Time is flying before the field season.  It has been insanely busy trying to get some projects to a point that they can be left for a few weeks while we’re in the field, while at the same time getting set to actually go to the field.  We have been ordering things, and waiting for them to get here so we can build things, or pack things or prep meals or…   And of course, this being the Arctic, shipping delays abound.  However, we have gotten the replacement cover for a Weatherport, all the recalled transit batteries, extra new batteries for the handheld radios, Rite in the Rain paper for field forms, the refurbished iPads, the nice new big First Aid kits, chaining pins, Sharpies (lots of Sharpies) and a bunch of other goodies.  I got my new tent stuff sack (the original lasted one trip, and all the duct tape in the world isn’t enough to hold what’s left together if I actually put the tent in it) and my InReach.  We are still waiting on the parts for a water screening station, and the dry goods.

The lab looks a mess, because everything is still out from the inventory, and needs to be packed, but some of the things to pack it in are part of the freight.  Not optimal, but it will sort itself out.

The freeze and chill food got in, and Kaare will be working with the volunteers to prep a lot of meals to freeze before we head down.  That is, once there are enough volunteers here.

The first of the volunteers were to get in Tuesday night, but the plane couldn’t land, so they all wound up heading back to Anchorage, getting in quite late.  One got on the early flight today on standby, but the rest are now coming tomorrow morning.  I figured maybe 2 nights in Anchorage would be a student budget-buster (having slept under some stairs once when stranded in England for a week on the way home from the field–Laker had raised ticket prices over the summer and I didn’t have a credit card), so I posted on a couple of northern archaeology Facebook groups, and had 5 offers of places to stay from folks in Anchorage within a couple of hours.  In the end, folks couldn’t get refunds for the nights they paid for (a downside of online booking, I guess), but if anyone else gets stranded overnight on the way in or out, at least I’ve got a bunch of phone numbers and we should be able to help out.  Gotta love Alaskan archaeologists.

Kaare made it to Walakpa, although there is still snow on the beach.  There has been a good bit more slumping, but it looks like the overhanging block that was making access so dangerous has fallen, which is a good thing indeed.  The plan is to try to take some of the heavy stuff down tomorrow, although that may change depending on if the freight makes it in.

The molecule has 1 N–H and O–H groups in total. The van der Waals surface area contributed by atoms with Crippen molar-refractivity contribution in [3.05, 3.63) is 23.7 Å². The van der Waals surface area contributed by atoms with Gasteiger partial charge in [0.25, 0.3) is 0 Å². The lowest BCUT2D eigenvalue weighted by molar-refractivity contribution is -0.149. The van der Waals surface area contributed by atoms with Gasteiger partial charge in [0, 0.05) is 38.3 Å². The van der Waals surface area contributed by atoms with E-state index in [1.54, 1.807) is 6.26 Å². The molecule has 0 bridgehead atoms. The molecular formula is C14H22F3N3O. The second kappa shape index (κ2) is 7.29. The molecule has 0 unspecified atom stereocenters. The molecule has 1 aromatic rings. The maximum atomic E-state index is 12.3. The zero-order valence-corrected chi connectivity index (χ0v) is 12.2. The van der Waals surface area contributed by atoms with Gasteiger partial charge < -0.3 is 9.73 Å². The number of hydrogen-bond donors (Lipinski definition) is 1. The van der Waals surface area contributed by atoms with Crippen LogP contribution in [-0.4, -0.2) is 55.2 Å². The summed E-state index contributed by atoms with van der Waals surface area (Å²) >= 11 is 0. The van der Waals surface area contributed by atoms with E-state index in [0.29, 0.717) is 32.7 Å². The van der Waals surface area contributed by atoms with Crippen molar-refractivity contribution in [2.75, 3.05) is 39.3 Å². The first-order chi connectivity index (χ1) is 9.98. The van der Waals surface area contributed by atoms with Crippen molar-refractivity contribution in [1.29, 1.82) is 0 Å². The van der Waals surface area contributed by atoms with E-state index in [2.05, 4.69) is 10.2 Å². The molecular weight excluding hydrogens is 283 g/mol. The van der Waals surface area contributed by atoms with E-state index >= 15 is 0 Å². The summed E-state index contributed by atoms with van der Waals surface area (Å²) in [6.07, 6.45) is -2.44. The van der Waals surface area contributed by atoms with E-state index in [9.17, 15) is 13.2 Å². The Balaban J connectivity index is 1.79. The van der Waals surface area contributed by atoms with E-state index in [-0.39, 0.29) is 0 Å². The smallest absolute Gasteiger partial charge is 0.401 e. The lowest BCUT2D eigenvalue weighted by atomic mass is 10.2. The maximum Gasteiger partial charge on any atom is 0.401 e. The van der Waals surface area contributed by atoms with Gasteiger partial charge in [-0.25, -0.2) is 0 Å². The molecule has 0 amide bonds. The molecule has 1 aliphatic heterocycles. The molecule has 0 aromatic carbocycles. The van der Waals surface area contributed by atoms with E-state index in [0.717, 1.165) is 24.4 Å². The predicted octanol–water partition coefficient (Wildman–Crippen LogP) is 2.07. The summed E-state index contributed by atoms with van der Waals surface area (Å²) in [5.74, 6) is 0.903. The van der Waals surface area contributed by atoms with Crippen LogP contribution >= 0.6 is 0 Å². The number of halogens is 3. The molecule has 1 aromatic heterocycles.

We’ve also got a survey to finish before we go (only got the go-ahead a week ago) and maybe a desktop study as well, depending on their timeframe (just got the go-ahead today).  Oh, and a proposal, which was just requested yesterday.

And I need to finish making sense of a bunch of dates which I have calibrated for the WALRUS project.  It looks like we have decent ranges for many of the sites based on the caribou dates.  There are a couple of sites that are confusing (possible reverse stratigraphy in big mounds) and I haven’t been able to get copies of the field notes or talk to the excavators yet.  I’ve calibrated the walrus dates using the marine curve, and it is clear there is not a standard offset from the terrestrial dates.  I’m redoing it using the best available local delta R, but I know the one for Barrow is off by several hundred years (if you use it there are a lot of bones from archaeological sites that it indicates will be dying in a couple of centuries!) and there is one site in the walrus study where one pair of dates on associated caribou and walrus is several hundred years farther apart that the other pair.  Since walrus move around, some probably more than others,  it may not make sense until we figure out where the individuals were feeding.

A hundred and one (roughly) moving pieces

There are a lot of things that go into a successful project.  We’ve been inventorying field gear and project supplies, getting emergency contact forms filled out, finalizing safety protocols and on and on.  Kaare Erickson is up from Anchorage for a week or so to help get the gear organized for the Walakpa season, plus another project we’re doing right after that.  He’s heading back down next weekend and will do some serious shopping (& screen building) before he comes back up for the field season.

Today we decided to try to get down to Walakpa to see how the site was.  Some folks have made it down (including someone in a truck, supposedly.  Sean Gunnells, who worked at Walakpa in 2013 came along, and we headed down on ATVs.  Alas, yesterday’s snow was not helpful, and the Honda kept bogging down, since it had less ground clearance than the Polarises.  We kept having to go up on the tundra, which made for slow riding.  We made it to Hollywood, which was probably about nine miles, or a little over halfway there, before we decided that the game wasn’t worth the candle. It would have taken all day, and we had lots of other things to get done.  It’s supposed to be warm (in the 40s) for several days, so we hope that a lot of the snow will melt and make for easier traveling.

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Beach just south of Hollywood.  We got as far as the snow in the distance.

While we were on the beach, we looked for tracks.  We didn’t see any, even near a couple of areas where animals had been butchered.  All we saw was an old walrus carcass that must have been dragged up the beach by a bear, but no tracks around it.

However, we had packed lunches, so we went ahead and ate on the beach.  A little ring seal popped up in the shore lead and looked at us.

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Sean looking down the beach.

 

 

Gear list posted

I just put up a new page with the gear list that I’m sending to the folks who are volunteering to help with the archaeological salvage at Walakpa this summer.  I thought it might be interesting to people.

If you have experience camping up here and notice anything you think is missing, please drop me a line :-).